It’s an exciting time in our family. Jake is going into grade eight this year. One more year of middle school before he takes the giant leap into the big leagues.
Thousands of Canadian teenagers enter high school each year. With a new school year coming up soon, I’ve done a lot of thinking on how I can help my child transition to high school. Something that can be difficult depending on the child.
I remember my first day of high school. I was a nervous wreck. Walking the halls with grade twelve kids that were so much smarter, bigger and scarier than the kids I was used to going to school with. I felt alone, despite having friends in my own grade whom I knew would be in at least some of my classes. I faced many challenges that included depression and anxiety.
Boys can face depression just as much as girls can when adolescence arrives. Be aware of the signs and symptoms along with the changes that can happen as you handle your child becoming a teen.
Wouldn’t it be nice if High School Musical was a reality? It would make life so much easier. Unfortunately, this is reality and when your child is starting a new school year anxieties can arise.
A new year at a new school means making new friends, sharing new experiences, new classes and teachers. Not to mention new challenges which can be nerve-wracking.
How can you help your teen make the transition go more smoothly?
Set Goals together – Helping your child set goals for the year, not just academically but socially and creatively can go a long way to helping your child feel more in control and confident about their new year. Talk about what sports they want to play, what courses they wish to explore and friends they want to make.
Having goals can lead to less anxiety and better organization, so your teen won’t feel so out of place, left out or on their own when dealing with their new environment.
Explore the school website together – You can learn a lot from your child’s school website (if they have one). Familiarize yourself with school policies and rules and help your child to do the same. That way they won’t feel so out of the loop when attending their classes and trying to fit in.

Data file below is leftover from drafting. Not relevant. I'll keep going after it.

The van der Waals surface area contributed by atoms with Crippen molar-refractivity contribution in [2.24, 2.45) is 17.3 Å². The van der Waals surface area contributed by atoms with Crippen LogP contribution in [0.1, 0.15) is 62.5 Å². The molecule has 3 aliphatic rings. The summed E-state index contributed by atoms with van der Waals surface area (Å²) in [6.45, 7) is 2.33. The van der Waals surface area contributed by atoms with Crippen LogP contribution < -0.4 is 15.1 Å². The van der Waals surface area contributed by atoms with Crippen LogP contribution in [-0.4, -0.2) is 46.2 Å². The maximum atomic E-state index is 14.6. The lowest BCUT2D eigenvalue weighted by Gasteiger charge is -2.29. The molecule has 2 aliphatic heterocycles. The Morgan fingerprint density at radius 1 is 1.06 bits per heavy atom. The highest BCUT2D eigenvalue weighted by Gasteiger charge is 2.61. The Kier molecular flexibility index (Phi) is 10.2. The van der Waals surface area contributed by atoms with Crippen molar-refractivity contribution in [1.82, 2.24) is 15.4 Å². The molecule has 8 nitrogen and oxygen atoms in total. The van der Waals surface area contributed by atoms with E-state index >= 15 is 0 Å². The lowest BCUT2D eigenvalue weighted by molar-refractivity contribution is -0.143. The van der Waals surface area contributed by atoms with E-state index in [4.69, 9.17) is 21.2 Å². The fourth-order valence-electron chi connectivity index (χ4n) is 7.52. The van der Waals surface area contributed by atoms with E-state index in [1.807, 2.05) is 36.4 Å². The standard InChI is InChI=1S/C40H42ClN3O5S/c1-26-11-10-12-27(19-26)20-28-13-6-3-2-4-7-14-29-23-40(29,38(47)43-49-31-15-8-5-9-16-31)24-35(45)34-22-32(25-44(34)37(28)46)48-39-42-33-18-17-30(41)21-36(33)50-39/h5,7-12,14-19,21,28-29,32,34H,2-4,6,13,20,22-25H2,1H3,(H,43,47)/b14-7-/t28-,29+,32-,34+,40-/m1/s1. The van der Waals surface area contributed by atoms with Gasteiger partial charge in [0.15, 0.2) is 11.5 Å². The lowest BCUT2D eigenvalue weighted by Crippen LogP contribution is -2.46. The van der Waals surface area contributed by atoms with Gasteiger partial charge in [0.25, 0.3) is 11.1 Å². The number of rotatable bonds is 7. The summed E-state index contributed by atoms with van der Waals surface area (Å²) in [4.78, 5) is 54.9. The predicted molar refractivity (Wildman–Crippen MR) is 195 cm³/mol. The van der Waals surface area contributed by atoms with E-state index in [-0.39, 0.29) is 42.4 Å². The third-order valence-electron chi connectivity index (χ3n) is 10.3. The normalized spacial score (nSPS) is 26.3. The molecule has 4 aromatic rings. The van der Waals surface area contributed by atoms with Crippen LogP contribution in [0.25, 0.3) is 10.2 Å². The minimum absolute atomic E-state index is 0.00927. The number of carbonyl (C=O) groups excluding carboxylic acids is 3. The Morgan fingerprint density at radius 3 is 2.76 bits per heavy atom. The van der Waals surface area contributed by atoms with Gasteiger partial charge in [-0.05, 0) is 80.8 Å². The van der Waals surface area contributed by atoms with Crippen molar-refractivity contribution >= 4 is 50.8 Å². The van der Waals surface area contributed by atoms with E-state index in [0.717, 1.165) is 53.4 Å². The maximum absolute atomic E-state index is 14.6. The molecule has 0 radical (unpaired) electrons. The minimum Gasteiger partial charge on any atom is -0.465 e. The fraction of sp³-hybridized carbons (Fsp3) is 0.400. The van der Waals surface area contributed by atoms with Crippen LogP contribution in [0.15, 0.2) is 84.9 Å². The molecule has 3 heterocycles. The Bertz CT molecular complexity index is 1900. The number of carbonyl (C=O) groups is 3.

Knowing how the school operates and even maybe take a tour of the school layout can go a long way to making your child feel more comfortable when the first day of school arrives.
Help your child get organized – The transition to high school means a much bigger workload. New courses and new teachers and even larger classrooms.
Helping your child find an organization system, one that works for them, can help them have a fighting chance at keeping pace with the increased productivity expected of them.
Teach your child to take Notes – One thing that really helped me in high school was note taking. Having notes on hand helped me prep for my test, and even learn my work. Notes even helped me with my homework.
Teaching your child how to take notes is easy. Grab a book at the library that teaches shorthand. Get your child to practice by helping them. It will save them tons of time.
Keep an open ear – Communication is the key to helping your child succeed. Remember what high school was like. It wasn’t all school work. There are many social situations, emotions, and challenges that come into play. Listen to your child and let them know you are there and they can talk any time you need them to.
High school can be lonely and even cruel at times. If your child knows they can talk to you, they will be one step closer to having an easier transition not only to high school but in life.